Within the air propulsion compartment 2 any suitable driving mechanism, such as the motor 4 and the fan 5, may be mounted in such manner that it will draw the air from the compartment I into the compartment 2 through the indicated perforations in the right-hand side of partition 3 and the fioor of casing 9 and thereafter expel it from the machine through a suitable outlet l4all as indicated by the arrows following the flow pattern.
I have observed that with a machine of this type, as well as with out and more conventional types, the motor 4 will rise progressively in temperature as the bag 8 fills progressively. For example, the rise may be enough to increase the temperature of the exhaust air at outlet [4 by amounts of the order of 15 F. between the conditions of a completely empty bag and one which is completely filled. This temperature increase is fairly uniform in its magnitude and appears to occur with regularity such that it may be depended upon for the purposes already indicated. As also indicated, the rise is apparently due to the diminished cooling effect of the air in flowing past the various motor parts. I have found that not only is the temperature increase in the motor fairly constant, but also that the consequent rise in the temperature of the exhaust air coming out of the outlet [4 is similarly uniform and regular and may be depended upon for operation of the means of this invention.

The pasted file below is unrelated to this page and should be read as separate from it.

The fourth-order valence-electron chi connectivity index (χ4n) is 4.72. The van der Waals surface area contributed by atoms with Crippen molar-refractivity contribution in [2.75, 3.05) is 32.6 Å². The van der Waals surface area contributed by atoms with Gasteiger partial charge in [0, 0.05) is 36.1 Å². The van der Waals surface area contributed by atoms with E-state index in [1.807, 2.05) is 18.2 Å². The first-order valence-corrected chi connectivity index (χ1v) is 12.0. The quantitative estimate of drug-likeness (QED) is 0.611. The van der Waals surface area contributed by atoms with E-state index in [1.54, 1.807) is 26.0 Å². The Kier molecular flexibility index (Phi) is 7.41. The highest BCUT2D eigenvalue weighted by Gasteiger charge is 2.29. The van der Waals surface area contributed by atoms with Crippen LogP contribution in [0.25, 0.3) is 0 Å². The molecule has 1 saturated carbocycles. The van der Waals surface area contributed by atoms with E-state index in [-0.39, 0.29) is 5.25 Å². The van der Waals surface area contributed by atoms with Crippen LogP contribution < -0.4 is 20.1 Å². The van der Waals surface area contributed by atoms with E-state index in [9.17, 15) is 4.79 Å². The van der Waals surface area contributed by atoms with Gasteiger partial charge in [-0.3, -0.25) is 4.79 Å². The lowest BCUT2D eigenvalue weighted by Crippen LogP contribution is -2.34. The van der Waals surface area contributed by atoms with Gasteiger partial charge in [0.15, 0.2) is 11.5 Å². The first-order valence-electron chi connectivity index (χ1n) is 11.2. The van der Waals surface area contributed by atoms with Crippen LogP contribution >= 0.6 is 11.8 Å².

Any of the numerous known thermoresponsive control devices may be employed to take advantage of this phenomenon, for example, thermally expansible and contractible devices such as bellows or bimetallic thermostats. All of these have been exemplified by the thermostatic device 15 which comprises two counteracting bimetallic contact members It and H, the first of which, I6, is positioned directly within the path of the exhaust air flowing through the outlet channel I4. The second, or ll, is positioned externally of the cylindrical tube l8 which forms the channel l4, and, in such position, it is subject to the ambient temperature or the temperature of the surrounding atmosphere. Each of the bimetallic contact members It and I7 is provided with a contact l9 and 28 respectively which protrude through a suitable opening in the tube l8 and into proximity with each other. The thermostatic elements It and I! are so adjusted that when the temperature of the exhaust air has 1 risen to a predetermined degree, proportioned to the extent of filling of the filter bag 8 at which replacement is desired or the stopping of the machine is in order, then the contacts I9 and 20 will be brought together, thereby closing a circuit comprising the electromagnetic relay 2! and the solenoid 22 which operates when energized to withdraw the latch II from engagement with latch member l3. Under these circum- V stances, the motor 4 will be turned off by operation of the opening of the casing 9 may be omitted'if not desired and only the stoppage of the motor may be employed. It will be understood further that the thermostat bimetallic member l6 may be positioned at any point within the machine'at which the desired and useful temperature rise occurs, and'the bimetallic member 11 may be positioned at any point where ambient temperature prevails. Thus, member I6 may be in close proximity to the motor and member I! may be in the path of incoming air in compartment I. They may function together through the medium of suitable interconnecting mechanisms or circuits; that is, it is not entirely necessary that the two thermostats operate by direct cont-act with each other in the manner illustrated.